Walker (17) said that Brazil had a flexible conception of race, as opposed to America. It is difficult to argue otherwise because unlike America, Brazil has about 134 categories of blackness (Gates 1). Comparatively, Americans perceive “blackness” through two racial groups – African-Americans and African immigrants. Therefore, Brazil has failed to adopt a narrow understanding of racial variations, as America does. Particularly, South American natives do not have a binary understanding of what defines a white or black person. Walker (18) supports this view by saying Afro-Americans could change their race, depending on how much money they have.

In other words, the Brazilian society perceives wealthy people as “white” and poor people as “black.” In America, money does not define a person’s race. For example, regardless of how much money an African immigrant has, the American society would still regard him as an immigrant. The same is true for wealthy African-American personalities in America. For example, Walker (19) highlights Bill Cosby’s life journey as a poor and wealthy American. Although he accumulated a lot of money, he still maintained his African-American roots, as he demonstrated through his $20 million donation to an African-American college (Walker 19).

In Brazil, money changes people’s racial identities because they adopt “white” behaviours with improved economic fortunes. Therefore, being white in Brazil does not mean having lighter skin pigmentation, but having more money. To explain this fact, Walker (19) highlighted how the former Brazilian striker, Pele, got a lot of admiration and respect for his contribution to the Brazilian sport industry. Largely, the Brazilian society did not treat him differently from how they would treat a white person. In fact, through this positive treatment, he rose through several political ranks to become the Brazilian minister of sports. Therefore, money and wealth play a pivotal role in how Brazilians perceive racial differences. Again, the same perception is false for America because even the poorest white person still enjoys the same “racial privileges” that all white people do.

Although Walker (19) showed that Brazil and America had different perspectives of racial differences, she failed to show the commonalities between both societies. For example, she failed to show how both societies associate money and wealth to the white race. Indeed, both societies associate “whiteness” with wealth and “blackness” with poverty (regardless of the colour of skin). This is why the Brazilian society deems poor white people as “black” people. Therefore, to this extent of analysis, both Americans and Brazilians have common racial perceptions of wealth and poverty.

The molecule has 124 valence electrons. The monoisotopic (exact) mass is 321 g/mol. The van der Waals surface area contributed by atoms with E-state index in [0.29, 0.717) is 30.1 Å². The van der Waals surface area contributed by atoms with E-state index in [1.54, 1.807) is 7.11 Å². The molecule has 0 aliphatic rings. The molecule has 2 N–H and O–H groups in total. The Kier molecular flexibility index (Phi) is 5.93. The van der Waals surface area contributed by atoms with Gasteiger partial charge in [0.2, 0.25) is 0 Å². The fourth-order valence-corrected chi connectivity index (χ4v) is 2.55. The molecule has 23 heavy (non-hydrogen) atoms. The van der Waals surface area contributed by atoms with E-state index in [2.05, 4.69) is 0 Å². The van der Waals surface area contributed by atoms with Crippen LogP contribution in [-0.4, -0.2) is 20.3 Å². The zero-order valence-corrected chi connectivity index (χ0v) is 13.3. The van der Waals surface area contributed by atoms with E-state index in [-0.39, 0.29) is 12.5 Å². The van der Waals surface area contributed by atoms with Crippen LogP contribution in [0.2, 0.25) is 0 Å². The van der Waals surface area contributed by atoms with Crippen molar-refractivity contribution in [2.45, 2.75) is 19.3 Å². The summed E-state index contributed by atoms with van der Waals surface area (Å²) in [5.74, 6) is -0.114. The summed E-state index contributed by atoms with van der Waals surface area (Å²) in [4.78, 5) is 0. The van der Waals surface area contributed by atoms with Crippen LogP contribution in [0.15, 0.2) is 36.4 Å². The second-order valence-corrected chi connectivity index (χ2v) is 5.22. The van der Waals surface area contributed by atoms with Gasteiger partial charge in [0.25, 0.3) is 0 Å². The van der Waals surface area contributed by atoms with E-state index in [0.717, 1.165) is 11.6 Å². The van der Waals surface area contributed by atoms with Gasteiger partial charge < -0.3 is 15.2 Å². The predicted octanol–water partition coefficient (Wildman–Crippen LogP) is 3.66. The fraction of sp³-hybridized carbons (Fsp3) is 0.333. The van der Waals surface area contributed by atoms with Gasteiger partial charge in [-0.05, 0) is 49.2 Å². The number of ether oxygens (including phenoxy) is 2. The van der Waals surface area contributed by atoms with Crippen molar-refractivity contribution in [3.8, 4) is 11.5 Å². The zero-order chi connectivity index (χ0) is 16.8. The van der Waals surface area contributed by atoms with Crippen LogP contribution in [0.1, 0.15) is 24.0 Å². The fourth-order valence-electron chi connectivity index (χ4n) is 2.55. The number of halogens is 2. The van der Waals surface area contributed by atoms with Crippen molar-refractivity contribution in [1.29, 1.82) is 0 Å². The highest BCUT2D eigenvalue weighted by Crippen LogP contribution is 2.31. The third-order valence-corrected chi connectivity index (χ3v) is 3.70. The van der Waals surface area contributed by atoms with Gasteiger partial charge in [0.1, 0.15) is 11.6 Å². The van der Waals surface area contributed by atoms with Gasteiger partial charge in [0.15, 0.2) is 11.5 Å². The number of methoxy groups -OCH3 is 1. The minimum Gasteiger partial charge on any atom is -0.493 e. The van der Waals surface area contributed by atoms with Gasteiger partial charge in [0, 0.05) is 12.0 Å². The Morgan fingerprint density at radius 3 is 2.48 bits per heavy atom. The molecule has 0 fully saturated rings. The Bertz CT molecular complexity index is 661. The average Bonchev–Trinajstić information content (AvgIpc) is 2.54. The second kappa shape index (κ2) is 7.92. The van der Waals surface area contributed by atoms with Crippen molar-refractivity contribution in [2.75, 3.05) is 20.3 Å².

Relation of Readings to Themes Discussed in Class

How African-Americans View themselves

In African-American studies, racial perceptions are not exclusive to how other racial groups view one racial cohort, but also how members of the same race view themselves. This theme is a common focus of study for anthropologists and other researchers because understanding how African-Americans view themselves helps to understand how other people view the race. Similarly, such perceptions would help to understand what measures African-Americans use to define themselves. These views closely align with studies that show how other races view African-Americans and other minority races.

Walker (16) explored this theme by investigating the differences and similarities between Afro-Brazilians and African-Americans. She said that many African-Americans acknowledge their African heritage, except that they have not found an opportunity to understand, or “live,” it. This is why she says many African-Americans have generalised the entire African continent into a province and perceived it as their “motherland” (Walker 19).

This way, they ignore the dynamism and complexity of African culture. However, Walker (19) agrees that African-Americans have a deeper ownership of their African heritage than Afro-Brazilians do. Although Afro-Brazilians have a focused understanding of their African roots, their identity often “disappears” when they become more economically empowered. If this happens, they become “whiter,” and “lose” their identity in the process. The same is not true for African-Americans because they do not have a subjective identity. Although they may experience negative racial stereotypes because of their African roots, they still consider themselves “black.” Overall, this analysis shows that African-Americans have a static view of their identity, while the Afro-Brazilians have a variable identity of their “blackness.” This analysis shows how the work of Walker (16) explains racial identities in African-American studies.

Influence of Social Movements on Racial Ideologies

Issues of racial identity mainly stem from social movements. Around the world, different people have varied opinions about racial divisions. Furthermore, these opinions keep changing across different human generations. Different social factors, such as religion, dressing, music, and language (among others) may influence social movements (WarnerLewis 557). Walker (16) explored how such social movements affect Brazilian culture and how they create racial identities. For example, she showed how Brazil lacked strict cohorts of racial identities (Walker 19).